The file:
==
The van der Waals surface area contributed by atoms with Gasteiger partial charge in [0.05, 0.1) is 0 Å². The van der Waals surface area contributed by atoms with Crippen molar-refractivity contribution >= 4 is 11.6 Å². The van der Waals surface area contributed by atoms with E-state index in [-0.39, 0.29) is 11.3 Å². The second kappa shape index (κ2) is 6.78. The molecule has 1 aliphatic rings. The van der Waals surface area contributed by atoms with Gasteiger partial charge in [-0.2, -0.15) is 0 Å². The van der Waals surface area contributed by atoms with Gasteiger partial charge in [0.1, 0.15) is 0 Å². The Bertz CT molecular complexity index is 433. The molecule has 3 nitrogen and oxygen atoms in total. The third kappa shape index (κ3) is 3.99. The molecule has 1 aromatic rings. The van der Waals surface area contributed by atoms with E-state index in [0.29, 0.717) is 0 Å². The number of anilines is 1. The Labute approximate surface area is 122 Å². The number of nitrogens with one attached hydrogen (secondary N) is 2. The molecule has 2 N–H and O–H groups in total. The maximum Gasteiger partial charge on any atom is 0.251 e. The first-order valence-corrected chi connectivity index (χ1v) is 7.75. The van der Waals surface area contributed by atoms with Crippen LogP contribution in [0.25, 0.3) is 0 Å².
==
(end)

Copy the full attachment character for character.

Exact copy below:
The van der Waals surface area contributed by atoms with Gasteiger partial charge in [0.05, 0.1) is 0 Å². The van der Waals surface area contributed by atoms with Crippen molar-refractivity contribution >= 4 is 11.6 Å². The van der Waals surface area contributed by atoms with E-state index in [-0.39, 0.29) is 11.3 Å². The second kappa shape index (κ2) is 6.78. The molecule has 1 aliphatic rings. The van der Waals surface area contributed by atoms with Gasteiger partial charge in [-0.2, -0.15) is 0 Å². The van der Waals surface area contributed by atoms with Gasteiger partial charge in [0.1, 0.15) is 0 Å². The Bertz CT molecular complexity index is 433. The molecule has 3 nitrogen and oxygen atoms in total. The third kappa shape index (κ3) is 3.99. The molecule has 1 aromatic rings. The van der Waals surface area contributed by atoms with E-state index in [0.29, 0.717) is 0 Å². The number of anilines is 1. The Labute approximate surface area is 122 Å². The number of nitrogens with one attached hydrogen (secondary N) is 2. The molecule has 2 N–H and O–H groups in total. The maximum Gasteiger partial charge on any atom is 0.251 e. The first-order valence-corrected chi connectivity index (χ1v) is 7.75. The van der Waals surface area contributed by atoms with Crippen LogP contribution in [0.25, 0.3) is 0 Å².